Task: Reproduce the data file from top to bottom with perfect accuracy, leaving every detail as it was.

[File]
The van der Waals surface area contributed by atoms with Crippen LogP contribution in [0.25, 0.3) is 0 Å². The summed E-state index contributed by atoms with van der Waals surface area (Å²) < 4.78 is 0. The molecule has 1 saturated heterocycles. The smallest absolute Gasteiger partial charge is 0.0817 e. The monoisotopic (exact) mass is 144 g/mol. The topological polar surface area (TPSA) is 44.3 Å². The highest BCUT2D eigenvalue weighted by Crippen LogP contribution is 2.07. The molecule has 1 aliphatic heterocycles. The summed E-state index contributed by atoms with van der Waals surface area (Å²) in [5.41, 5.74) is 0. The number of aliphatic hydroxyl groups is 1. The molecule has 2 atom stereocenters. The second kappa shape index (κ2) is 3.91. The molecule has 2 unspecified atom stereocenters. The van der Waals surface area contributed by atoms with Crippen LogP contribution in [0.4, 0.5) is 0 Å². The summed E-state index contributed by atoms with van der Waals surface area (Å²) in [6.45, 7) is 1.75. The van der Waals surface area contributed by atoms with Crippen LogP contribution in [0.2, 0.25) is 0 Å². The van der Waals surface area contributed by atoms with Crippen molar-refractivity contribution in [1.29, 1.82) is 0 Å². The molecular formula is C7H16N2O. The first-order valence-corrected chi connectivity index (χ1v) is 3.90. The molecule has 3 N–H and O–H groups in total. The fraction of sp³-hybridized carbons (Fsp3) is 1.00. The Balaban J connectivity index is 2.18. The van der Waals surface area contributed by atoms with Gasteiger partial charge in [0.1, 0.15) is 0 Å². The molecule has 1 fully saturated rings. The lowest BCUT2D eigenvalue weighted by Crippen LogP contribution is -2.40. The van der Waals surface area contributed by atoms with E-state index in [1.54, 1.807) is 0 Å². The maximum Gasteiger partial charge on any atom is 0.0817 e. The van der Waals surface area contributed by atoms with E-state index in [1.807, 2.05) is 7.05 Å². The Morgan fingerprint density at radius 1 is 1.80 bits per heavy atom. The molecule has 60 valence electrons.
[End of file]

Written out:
The van der Waals surface area contributed by atoms with Crippen LogP contribution in [0.25, 0.3) is 0 Å². The summed E-state index contributed by atoms with van der Waals surface area (Å²) < 4.78 is 0. The molecule has 1 saturated heterocycles. The smallest absolute Gasteiger partial charge is 0.0817 e. The monoisotopic (exact) mass is 144 g/mol. The topological polar surface area (TPSA) is 44.3 Å². The highest BCUT2D eigenvalue weighted by Crippen LogP contribution is 2.07. The molecule has 1 aliphatic heterocycles. The summed E-state index contributed by atoms with van der Waals surface area (Å²) in [5.41, 5.74) is 0. The number of aliphatic hydroxyl groups is 1. The molecule has 2 atom stereocenters. The second kappa shape index (κ2) is 3.91. The molecule has 2 unspecified atom stereocenters. The van der Waals surface area contributed by atoms with Crippen LogP contribution in [0.4, 0.5) is 0 Å². The summed E-state index contributed by atoms with van der Waals surface area (Å²) in [6.45, 7) is 1.75. The van der Waals surface area contributed by atoms with Crippen LogP contribution in [0.2, 0.25) is 0 Å². The van der Waals surface area contributed by atoms with Crippen molar-refractivity contribution in [1.29, 1.82) is 0 Å². The molecular formula is C7H16N2O. The first-order valence-corrected chi connectivity index (χ1v) is 3.90. The molecule has 3 N–H and O–H groups in total. The fraction of sp³-hybridized carbons (Fsp3) is 1.00. The Balaban J connectivity index is 2.18. The van der Waals surface area contributed by atoms with Gasteiger partial charge in [0.1, 0.15) is 0 Å². The molecule has 1 fully saturated rings. The lowest BCUT2D eigenvalue weighted by Crippen LogP contribution is -2.40. The van der Waals surface area contributed by atoms with E-state index in [1.54, 1.807) is 0 Å². The maximum Gasteiger partial charge on any atom is 0.0817 e. The van der Waals surface area contributed by atoms with E-state index in [1.807, 2.05) is 7.05 Å². The Morgan fingerprint density at radius 1 is 1.80 bits per heavy atom. The molecule has 60 valence electrons.